In 1911, the Italo-Turkish War began and Marinetti departed for Libya as war correspondent for a French newspaper. His articles were collected and published in The Battle of Tripoli, he covered the First Balkan War of 1912–13, witnessing the surprise success of Bulgarian troops against the Ottoman Empire in the Siege of Adrianople. In this period he made a number of visits to London, which he considered'the Futurist city par excellence', where a number of exhibitions and demonstrations of Futurist music were staged. However, although a number of artists, including Wyndham Lewis, were interested in t
Christopher Columbus Langdell was an American jurist and legal academic, Dean of Harvard Law School from 1870 to 1895. Dean Langdell's legacy lies in the educational and administrative reforms he made to Harvard Law School, a task he was entrusted with by President Charles Eliot. Before Langdell's tenure the study of law was a rather technical pursuit in which students were told what the law is. Langdell applied the principles of pragmatism to the teaching of law as a result of which students were compelled to use their own reasoning powers to understand how the law might apply in a given case; this dialectical process came to be called the case method and has been the primary method of pedagogy at American law schools since. The case method has since been adopted and improved upon by schools in other disciplines, such as business, public policy, education; this innovation, coupled with Langdell's introduction of meritocratic principles into the evaluation of candidates, has led him to be considered'arguably the most influential teacher in the history of professional education in the United States'.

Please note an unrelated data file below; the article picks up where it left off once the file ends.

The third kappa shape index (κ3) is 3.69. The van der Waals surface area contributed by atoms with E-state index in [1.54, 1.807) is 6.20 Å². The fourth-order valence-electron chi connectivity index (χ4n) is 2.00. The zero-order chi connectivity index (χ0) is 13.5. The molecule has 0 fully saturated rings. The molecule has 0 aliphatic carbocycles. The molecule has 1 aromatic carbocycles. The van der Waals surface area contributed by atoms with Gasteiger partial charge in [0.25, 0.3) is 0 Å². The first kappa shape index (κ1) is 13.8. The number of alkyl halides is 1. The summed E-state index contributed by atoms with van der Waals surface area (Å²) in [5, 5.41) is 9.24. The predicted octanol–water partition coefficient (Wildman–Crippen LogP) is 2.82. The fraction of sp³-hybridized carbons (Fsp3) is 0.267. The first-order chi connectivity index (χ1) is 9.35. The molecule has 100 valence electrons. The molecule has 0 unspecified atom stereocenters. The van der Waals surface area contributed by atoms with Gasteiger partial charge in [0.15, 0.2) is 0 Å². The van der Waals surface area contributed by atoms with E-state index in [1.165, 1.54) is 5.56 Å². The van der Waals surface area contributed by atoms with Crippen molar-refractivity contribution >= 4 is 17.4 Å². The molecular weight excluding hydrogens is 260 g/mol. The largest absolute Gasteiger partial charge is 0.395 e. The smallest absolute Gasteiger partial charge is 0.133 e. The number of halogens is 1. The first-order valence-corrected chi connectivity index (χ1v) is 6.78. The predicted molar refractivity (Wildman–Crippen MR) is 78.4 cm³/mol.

Christopher Langdell was born in the town of New Boston, New Hampshire, of English and Scots-Irish ancestry. He studied at Phillips Exeter Academy in 1845–48, at Harvard College in 1848–50 and at Harvard Law School in 1851–54; as a student, he served as one of the Harvard Law School's first librarians. From 1854 to 1870 he practiced law in New York City. In January 1870 he received an invitation from Charles Eliot to take up the chair of Dane Professor of Law at Harvard Law School. Langdell accepted the offer and soon after became Dean of the Law Faculty, succeeding Theophilus Parsons, to whose Treatise on the Law of Contracts he had contributed as a student; as Dean he introduced sweeping changes to the curriculum of the Law school extending the length of the academic programme from one to two years and replacing the old-style lecture system with a new system of tuition which required a greater level of engagement and input from students. He was elected a Fellow of the American Academy of Arts and Sciences in 1870 and received the degree of LL.
D. in 1875. Langdell resigned the deanship in 1895, in 1900 became Dane Professor Emeritus, on July 6, 1906 died in Cambridge. In 1903 a chair in the law school was named in his honor and after his death the school's primary academic building, housing both the world's largest academic law library and classrooms, was named Langdell Hall. Langdell made the Harvard Law School a success by remodeling its administration. In a private correspondence of April 13, 1915, Charles W. Eliot wrote: "the putting of Langdell in charge of the Law School was the best piece of work I did for Harvard University, except the reconstruction of the Medical school in 70 and 71, the long fight for the development of the elective system." Dean Langdell's greatest innovation was his introduction of the case method of instruction. Until 1890, no other U. S. law school used this method, now standard. Moreover, the standard first-year curriculum at all American law schools — Contracts, Torts, Criminal Law, Civil Procedure — stands unchanged, from the curriculum Langdell instituted.